But what if no such candidate presents themselves, whether from LPUK or as an independent? What then?
There is one other way that the voters of Haltemprice and Howden could register a positive vote for liberty in the absence of such a candidate, and its a method that I would expect to sit far better with those on the liberal-left who harbour serious misgivings about his reactionary social values.
To the 17,000 plus Lib Dem voters of Haltemprice and Howden and to those amongst the 6,000 or so Labour voters who see the government’s track record on civil liberties I has this suggestion. You have what amounts to a free vote in any by-election in the constituency and if there is no candidate prepared to make a stand on restoring the civil liberties lost over the last seven years, no one who is prepared to send a message not just the government but to parliament as a whole that we are not only unprepared to sacrifice any further freedoms in the spurious name of security but that we actually want our old liberties back, then don’t just sit out the election campaign and stay at home on election day.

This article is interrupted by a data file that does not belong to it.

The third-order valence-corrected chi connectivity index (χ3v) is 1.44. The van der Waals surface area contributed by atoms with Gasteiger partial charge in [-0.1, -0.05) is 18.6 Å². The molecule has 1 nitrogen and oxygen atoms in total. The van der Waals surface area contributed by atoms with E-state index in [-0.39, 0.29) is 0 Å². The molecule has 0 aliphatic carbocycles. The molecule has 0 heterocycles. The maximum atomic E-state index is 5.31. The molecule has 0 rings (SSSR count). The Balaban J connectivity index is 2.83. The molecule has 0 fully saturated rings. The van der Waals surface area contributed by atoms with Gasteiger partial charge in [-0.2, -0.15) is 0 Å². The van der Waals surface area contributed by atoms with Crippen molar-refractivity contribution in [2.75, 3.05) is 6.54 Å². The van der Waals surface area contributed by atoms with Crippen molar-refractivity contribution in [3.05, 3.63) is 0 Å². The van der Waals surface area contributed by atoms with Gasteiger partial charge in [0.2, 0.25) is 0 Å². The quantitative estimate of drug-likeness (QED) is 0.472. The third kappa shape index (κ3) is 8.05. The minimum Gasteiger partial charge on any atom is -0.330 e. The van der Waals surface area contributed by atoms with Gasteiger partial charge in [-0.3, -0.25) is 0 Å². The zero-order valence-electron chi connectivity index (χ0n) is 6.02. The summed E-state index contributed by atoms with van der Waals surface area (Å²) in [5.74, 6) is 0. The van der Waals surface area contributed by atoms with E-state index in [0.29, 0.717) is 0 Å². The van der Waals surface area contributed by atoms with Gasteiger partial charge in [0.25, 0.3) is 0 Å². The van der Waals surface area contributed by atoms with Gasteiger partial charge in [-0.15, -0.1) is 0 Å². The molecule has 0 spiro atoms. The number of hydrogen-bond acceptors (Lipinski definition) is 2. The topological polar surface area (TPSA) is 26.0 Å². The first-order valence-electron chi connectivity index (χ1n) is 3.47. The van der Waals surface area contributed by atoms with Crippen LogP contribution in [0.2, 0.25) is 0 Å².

You can still send a positive message if only you organise, campaign for and turn out en mass on polling day and deliberately spoil your ballot paper as a vote for the restoration of civil liberties lost over recent years.
If no one will go in to bat for the restoration of liberties, then that is what I’ll be arguing for and supporting over the next few weeks, and not David Davis.
'Unity' is a regular contributor to Liberal Conspiracy. He also blogs at Ministry of Truth.